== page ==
itu chaudhuri design/catch news
It's the day of the All India Pre-Medical Test (AIPMT), 2016. Lakhs of medical and dental aspirants across India gather outside their respective exam halls. They bury their noses in books - desperate for every bit of last minute revision, but even more desperate to avoid eye contact with their peers.
This isn't just the usual pre-exam nerves, but something far more awkward. They're all in the nude.
It sounds like a ridiculous premise, but it's the next logical step going by today's Supreme Court order that upholds the Central Board for Secondary Education's (CBSE) dress-code for the AIPMT.
The dress code was put in place after the CBSE was ordered to do a re-examination after cheating in the original exam. It effectively disallows hijabs and other religious headgear and is the CBSE's attempt to thwart cheating in the re-exam. Or, more correctly, it's the CBSE's way of thwarting cheating, while subsequently doing as little as possible.
The CBSE's solution to phones in socks isn't better checking - it's slippers. And the solution to electronic devices in headgear is banning religious headgear. With that logic, the day isn't far away when the CBSE solves the cheating problem altogether by having candidates just appear in the nude.
It's not that candidates were unreasonable either. Aggrieved candidates offered to show up early to be thoroughly screened. But that doesn't seem like an option the CBSE was keen on. In fact, the CBSE seems to frown on any option requiring additional effort on their part. Or at least that's what this AIPMT exam fiasco indicates.
First, despite instances of cheating, the SC had to intervene for the CBSE to scrap the exam. Despite the fact that deserving candidates could lose out otherwise. Then, it required SC intervention to ensure the re-exam happened within a month rather than the CBSE's proposed three. Despite a three-month delay putting students' futures in jeopardy. As we saw today the one month deadline was more than possible.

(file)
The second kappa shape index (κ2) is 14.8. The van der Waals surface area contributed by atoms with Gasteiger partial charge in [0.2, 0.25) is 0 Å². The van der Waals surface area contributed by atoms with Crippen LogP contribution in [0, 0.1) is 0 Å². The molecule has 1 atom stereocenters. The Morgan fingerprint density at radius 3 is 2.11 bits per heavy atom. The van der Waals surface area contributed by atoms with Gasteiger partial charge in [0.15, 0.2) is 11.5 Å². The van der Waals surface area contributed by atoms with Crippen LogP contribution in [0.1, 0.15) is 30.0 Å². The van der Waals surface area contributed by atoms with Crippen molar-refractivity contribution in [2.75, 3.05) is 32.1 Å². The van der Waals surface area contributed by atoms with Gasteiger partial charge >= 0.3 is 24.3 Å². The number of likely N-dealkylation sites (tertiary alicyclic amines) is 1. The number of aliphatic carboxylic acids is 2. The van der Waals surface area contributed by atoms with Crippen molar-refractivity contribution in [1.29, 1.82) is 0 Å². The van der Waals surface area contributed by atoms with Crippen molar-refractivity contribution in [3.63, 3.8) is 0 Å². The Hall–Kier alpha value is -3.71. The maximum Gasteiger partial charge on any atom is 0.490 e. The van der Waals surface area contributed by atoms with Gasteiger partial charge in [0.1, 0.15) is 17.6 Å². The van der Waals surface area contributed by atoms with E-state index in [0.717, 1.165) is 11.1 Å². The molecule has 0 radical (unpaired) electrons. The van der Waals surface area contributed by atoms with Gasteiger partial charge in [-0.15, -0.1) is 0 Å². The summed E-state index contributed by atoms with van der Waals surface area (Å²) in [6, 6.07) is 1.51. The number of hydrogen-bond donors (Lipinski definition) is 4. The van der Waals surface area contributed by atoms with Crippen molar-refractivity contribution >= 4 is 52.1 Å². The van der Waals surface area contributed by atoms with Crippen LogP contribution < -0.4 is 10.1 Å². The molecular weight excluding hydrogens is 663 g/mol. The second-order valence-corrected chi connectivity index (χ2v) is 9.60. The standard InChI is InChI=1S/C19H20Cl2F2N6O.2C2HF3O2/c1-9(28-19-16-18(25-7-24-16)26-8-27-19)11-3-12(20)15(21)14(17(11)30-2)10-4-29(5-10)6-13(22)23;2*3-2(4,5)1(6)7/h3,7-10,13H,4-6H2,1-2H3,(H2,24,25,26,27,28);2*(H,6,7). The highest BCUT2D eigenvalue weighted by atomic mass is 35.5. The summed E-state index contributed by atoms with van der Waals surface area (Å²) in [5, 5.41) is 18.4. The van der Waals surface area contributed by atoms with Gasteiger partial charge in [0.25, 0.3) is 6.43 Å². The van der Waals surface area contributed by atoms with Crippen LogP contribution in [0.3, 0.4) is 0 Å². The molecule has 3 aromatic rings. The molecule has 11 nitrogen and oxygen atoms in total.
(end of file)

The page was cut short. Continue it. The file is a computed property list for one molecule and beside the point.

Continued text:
Clearly, while effort is something the CBSE expects from its exam candidates, it is not something the CBSE is big on, itself. Which is worrying because this rule is enforced according to its discretion.
It should be noted that the dress code comes, not because of a wave of hijab-clad women cheats, but in the wake of the CBSE's own systems failing miserably.
While other countries are evolving with the times to deal with tech-savvy cheats, the CBSE only implemented electronic signal jammers for the re-exam.
The original exam, held on May 3, 2015, was scrapped at the SC's insistence after it was revealed that the answer key to the test had been leaked on WhatsApp. It wasn't the result of candidates breaking the system, but of a broken system itself.
Still, religious AIPMT candidates will bear the brunt of the institution's failings. Thanks to the generic wording of the dress code, turbans, hijabs and the veils of nuns are all disallowed.
The Supreme Court, while refusing to intervene, called the matter a "small issue", but there are millions across the country who'd disagree. The CBSE directive walks all over candidates' fundamental religious rights. Religion is a personal equation and not something that follows a court's directive.
While the extent of the dress code's enforcement is, as of now, unknown, it has already had one confirmed casualty. Sr. Seba, a nun, was proverbially nailed to the cross, for refusing to take off her headgear and wooden cross for the exam.
To have to choose between one's religious beliefs and one's career is unfair at best and a travesty at worst. To call it a "matter of ego", as the SC has done, doesn't help anything. What's at stake is more than just ego - it's identity. After all, religion and career make up a large part of one's personal identity. To make the two mutually exclusive is to institutionalise discrimination.
The Supreme Court has approached the matter with intelligence, but not empathy. Their observation that "faith won't disappear if you appear for the exam without a scarf" is well-intentioned, but how practical is it? We have to remember that a lot of these candidates come from highly conservative backgrounds where the punishment for straying from tradition may not be divine but societal.
In our patriarchal society, women's education in the country is already in a sorry state. Considering the obstacles many women candidates would have had to overcome to make it as far as the AIPMT, it seems not just unfair, but downright cruel to put further impediments in their path.
This dress code, after all, was put in place to ensure deserving candidates succeed. When it comes in the way of exactly that, especially in a country as diverse as India, it should be reworked.